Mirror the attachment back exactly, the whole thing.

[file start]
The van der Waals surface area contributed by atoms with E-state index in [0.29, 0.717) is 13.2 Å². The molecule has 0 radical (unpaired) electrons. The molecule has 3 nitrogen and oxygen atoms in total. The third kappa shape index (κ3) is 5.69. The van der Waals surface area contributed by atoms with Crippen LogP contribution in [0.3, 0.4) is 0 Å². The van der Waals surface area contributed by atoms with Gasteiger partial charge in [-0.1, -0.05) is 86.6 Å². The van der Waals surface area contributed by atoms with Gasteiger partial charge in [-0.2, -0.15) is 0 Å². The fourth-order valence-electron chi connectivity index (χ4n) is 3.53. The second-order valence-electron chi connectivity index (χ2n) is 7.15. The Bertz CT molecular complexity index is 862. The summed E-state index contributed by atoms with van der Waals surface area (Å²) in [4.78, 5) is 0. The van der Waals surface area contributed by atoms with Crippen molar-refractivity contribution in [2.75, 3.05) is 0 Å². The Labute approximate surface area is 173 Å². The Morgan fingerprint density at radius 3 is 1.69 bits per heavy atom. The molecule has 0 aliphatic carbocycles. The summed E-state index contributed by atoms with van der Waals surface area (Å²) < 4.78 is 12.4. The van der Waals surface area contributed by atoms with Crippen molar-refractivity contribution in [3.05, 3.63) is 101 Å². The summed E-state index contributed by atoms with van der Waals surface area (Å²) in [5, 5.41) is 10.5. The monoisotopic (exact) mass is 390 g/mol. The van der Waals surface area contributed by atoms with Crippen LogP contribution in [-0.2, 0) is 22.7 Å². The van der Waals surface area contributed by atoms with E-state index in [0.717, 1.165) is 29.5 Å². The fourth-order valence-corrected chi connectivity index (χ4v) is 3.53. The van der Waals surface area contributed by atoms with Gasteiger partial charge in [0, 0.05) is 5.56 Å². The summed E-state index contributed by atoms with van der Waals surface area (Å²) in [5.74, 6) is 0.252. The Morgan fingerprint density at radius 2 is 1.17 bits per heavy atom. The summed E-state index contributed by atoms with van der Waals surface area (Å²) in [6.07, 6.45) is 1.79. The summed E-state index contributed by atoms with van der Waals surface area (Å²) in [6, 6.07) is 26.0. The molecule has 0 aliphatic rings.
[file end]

The van der Waals surface area contributed by atoms with E-state index in [0.29, 0.717) is 13.2 Å². The molecule has 0 radical (unpaired) electrons. The molecule has 3 nitrogen and oxygen atoms in total. The third kappa shape index (κ3) is 5.69. The van der Waals surface area contributed by atoms with Crippen LogP contribution in [0.3, 0.4) is 0 Å². The van der Waals surface area contributed by atoms with Gasteiger partial charge in [-0.1, -0.05) is 86.6 Å². The van der Waals surface area contributed by atoms with Gasteiger partial charge in [-0.2, -0.15) is 0 Å². The fourth-order valence-electron chi connectivity index (χ4n) is 3.53. The second-order valence-electron chi connectivity index (χ2n) is 7.15. The Bertz CT molecular complexity index is 862. The summed E-state index contributed by atoms with van der Waals surface area (Å²) in [4.78, 5) is 0. The van der Waals surface area contributed by atoms with Crippen molar-refractivity contribution in [2.75, 3.05) is 0 Å². The Labute approximate surface area is 173 Å². The Morgan fingerprint density at radius 3 is 1.69 bits per heavy atom. The molecule has 0 aliphatic carbocycles. The summed E-state index contributed by atoms with van der Waals surface area (Å²) < 4.78 is 12.4. The van der Waals surface area contributed by atoms with Crippen molar-refractivity contribution in [3.05, 3.63) is 101 Å². The summed E-state index contributed by atoms with van der Waals surface area (Å²) in [5, 5.41) is 10.5. The monoisotopic (exact) mass is 390 g/mol. The van der Waals surface area contributed by atoms with Crippen LogP contribution in [-0.2, 0) is 22.7 Å². The van der Waals surface area contributed by atoms with E-state index in [0.717, 1.165) is 29.5 Å². The fourth-order valence-corrected chi connectivity index (χ4v) is 3.53. The van der Waals surface area contributed by atoms with Gasteiger partial charge in [0, 0.05) is 5.56 Å². The summed E-state index contributed by atoms with van der Waals surface area (Å²) in [5.74, 6) is 0.252. The Morgan fingerprint density at radius 2 is 1.17 bits per heavy atom. The summed E-state index contributed by atoms with van der Waals surface area (Å²) in [6.07, 6.45) is 1.79. The summed E-state index contributed by atoms with van der Waals surface area (Å²) in [6, 6.07) is 26.0. The molecule has 0 aliphatic rings.